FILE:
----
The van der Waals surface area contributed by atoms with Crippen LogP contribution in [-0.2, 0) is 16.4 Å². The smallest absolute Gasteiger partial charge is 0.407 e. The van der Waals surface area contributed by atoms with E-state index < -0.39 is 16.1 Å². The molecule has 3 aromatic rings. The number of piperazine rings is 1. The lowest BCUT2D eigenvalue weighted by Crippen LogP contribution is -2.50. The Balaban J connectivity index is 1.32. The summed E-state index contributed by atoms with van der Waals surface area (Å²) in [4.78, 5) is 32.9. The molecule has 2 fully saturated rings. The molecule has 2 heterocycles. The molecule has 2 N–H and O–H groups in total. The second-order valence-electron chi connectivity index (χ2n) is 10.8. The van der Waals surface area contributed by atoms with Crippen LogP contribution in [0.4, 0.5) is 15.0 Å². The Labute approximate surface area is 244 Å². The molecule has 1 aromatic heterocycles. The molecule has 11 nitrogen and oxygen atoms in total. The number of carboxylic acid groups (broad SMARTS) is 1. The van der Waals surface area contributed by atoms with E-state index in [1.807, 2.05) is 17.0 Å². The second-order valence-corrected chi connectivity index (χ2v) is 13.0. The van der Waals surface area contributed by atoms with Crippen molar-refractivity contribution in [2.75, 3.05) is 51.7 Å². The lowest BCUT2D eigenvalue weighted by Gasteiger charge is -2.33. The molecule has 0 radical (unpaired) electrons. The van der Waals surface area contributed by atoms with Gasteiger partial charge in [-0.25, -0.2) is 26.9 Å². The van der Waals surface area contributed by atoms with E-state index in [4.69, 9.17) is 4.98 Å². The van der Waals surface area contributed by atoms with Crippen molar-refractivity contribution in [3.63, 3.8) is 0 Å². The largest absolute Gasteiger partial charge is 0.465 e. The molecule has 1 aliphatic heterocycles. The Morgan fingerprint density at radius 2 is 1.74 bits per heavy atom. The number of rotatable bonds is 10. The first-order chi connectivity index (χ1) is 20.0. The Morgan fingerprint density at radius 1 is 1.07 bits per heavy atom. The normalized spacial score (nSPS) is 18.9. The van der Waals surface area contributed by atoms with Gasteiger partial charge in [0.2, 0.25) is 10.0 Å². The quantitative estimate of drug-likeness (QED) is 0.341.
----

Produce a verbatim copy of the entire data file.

The van der Waals surface area contributed by atoms with Crippen LogP contribution in [-0.2, 0) is 16.4 Å². The smallest absolute Gasteiger partial charge is 0.407 e. The van der Waals surface area contributed by atoms with E-state index < -0.39 is 16.1 Å². The molecule has 3 aromatic rings. The number of piperazine rings is 1. The lowest BCUT2D eigenvalue weighted by Crippen LogP contribution is -2.50. The Balaban J connectivity index is 1.32. The summed E-state index contributed by atoms with van der Waals surface area (Å²) in [4.78, 5) is 32.9. The molecule has 2 fully saturated rings. The molecule has 2 heterocycles. The molecule has 2 N–H and O–H groups in total. The second-order valence-electron chi connectivity index (χ2n) is 10.8. The van der Waals surface area contributed by atoms with Crippen LogP contribution in [0.4, 0.5) is 15.0 Å². The Labute approximate surface area is 244 Å². The molecule has 1 aromatic heterocycles. The molecule has 11 nitrogen and oxygen atoms in total. The number of carboxylic acid groups (broad SMARTS) is 1. The van der Waals surface area contributed by atoms with E-state index in [1.807, 2.05) is 17.0 Å². The second-order valence-corrected chi connectivity index (χ2v) is 13.0. The van der Waals surface area contributed by atoms with Crippen molar-refractivity contribution in [2.75, 3.05) is 51.7 Å². The lowest BCUT2D eigenvalue weighted by Gasteiger charge is -2.33. The molecule has 0 radical (unpaired) electrons. The van der Waals surface area contributed by atoms with Gasteiger partial charge in [-0.25, -0.2) is 26.9 Å². The van der Waals surface area contributed by atoms with E-state index in [4.69, 9.17) is 4.98 Å². The van der Waals surface area contributed by atoms with Crippen molar-refractivity contribution in [3.63, 3.8) is 0 Å². The largest absolute Gasteiger partial charge is 0.465 e. The molecule has 1 aliphatic heterocycles. The Morgan fingerprint density at radius 2 is 1.74 bits per heavy atom. The number of rotatable bonds is 10. The first-order chi connectivity index (χ1) is 20.0. The Morgan fingerprint density at radius 1 is 1.07 bits per heavy atom. The normalized spacial score (nSPS) is 18.9. The van der Waals surface area contributed by atoms with Gasteiger partial charge in [0.2, 0.25) is 10.0 Å². The quantitative estimate of drug-likeness (QED) is 0.341.